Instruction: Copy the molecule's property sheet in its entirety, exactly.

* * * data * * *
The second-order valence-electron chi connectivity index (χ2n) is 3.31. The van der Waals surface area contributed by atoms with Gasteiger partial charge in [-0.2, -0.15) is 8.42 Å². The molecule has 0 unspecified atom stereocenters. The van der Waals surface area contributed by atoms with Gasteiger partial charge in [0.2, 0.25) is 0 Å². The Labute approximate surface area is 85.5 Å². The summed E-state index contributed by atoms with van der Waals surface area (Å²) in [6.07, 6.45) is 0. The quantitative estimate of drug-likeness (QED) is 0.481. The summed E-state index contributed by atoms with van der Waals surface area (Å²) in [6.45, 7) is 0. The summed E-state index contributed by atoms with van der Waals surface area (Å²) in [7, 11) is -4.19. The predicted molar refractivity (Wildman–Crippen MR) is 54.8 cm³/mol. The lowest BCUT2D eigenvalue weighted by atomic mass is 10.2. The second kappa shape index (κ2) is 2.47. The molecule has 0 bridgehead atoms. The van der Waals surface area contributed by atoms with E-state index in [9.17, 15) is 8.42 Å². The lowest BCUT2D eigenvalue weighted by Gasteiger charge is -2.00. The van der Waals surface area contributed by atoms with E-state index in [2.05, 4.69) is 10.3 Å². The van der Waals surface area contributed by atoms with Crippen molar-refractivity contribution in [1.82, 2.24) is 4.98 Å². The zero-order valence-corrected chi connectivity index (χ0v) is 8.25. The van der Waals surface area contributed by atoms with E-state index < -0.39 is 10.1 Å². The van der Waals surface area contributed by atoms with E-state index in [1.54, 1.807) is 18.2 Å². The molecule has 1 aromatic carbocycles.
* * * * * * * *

The second-order valence-electron chi connectivity index (χ2n) is 3.31. The van der Waals surface area contributed by atoms with Gasteiger partial charge in [-0.2, -0.15) is 8.42 Å². The molecule has 0 unspecified atom stereocenters. The van der Waals surface area contributed by atoms with Gasteiger partial charge in [0.2, 0.25) is 0 Å². The Labute approximate surface area is 85.5 Å². The summed E-state index contributed by atoms with van der Waals surface area (Å²) in [6.07, 6.45) is 0. The quantitative estimate of drug-likeness (QED) is 0.481. The summed E-state index contributed by atoms with van der Waals surface area (Å²) in [6.45, 7) is 0. The summed E-state index contributed by atoms with van der Waals surface area (Å²) in [7, 11) is -4.19. The predicted molar refractivity (Wildman–Crippen MR) is 54.8 cm³/mol. The lowest BCUT2D eigenvalue weighted by atomic mass is 10.2. The second kappa shape index (κ2) is 2.47. The molecule has 0 bridgehead atoms. The van der Waals surface area contributed by atoms with E-state index in [9.17, 15) is 8.42 Å². The lowest BCUT2D eigenvalue weighted by Gasteiger charge is -2.00. The van der Waals surface area contributed by atoms with E-state index in [2.05, 4.69) is 10.3 Å². The van der Waals surface area contributed by atoms with Crippen molar-refractivity contribution in [1.82, 2.24) is 4.98 Å². The zero-order valence-corrected chi connectivity index (χ0v) is 8.25. The van der Waals surface area contributed by atoms with E-state index < -0.39 is 10.1 Å². The van der Waals surface area contributed by atoms with E-state index in [1.54, 1.807) is 18.2 Å². The molecule has 1 aromatic carbocycles.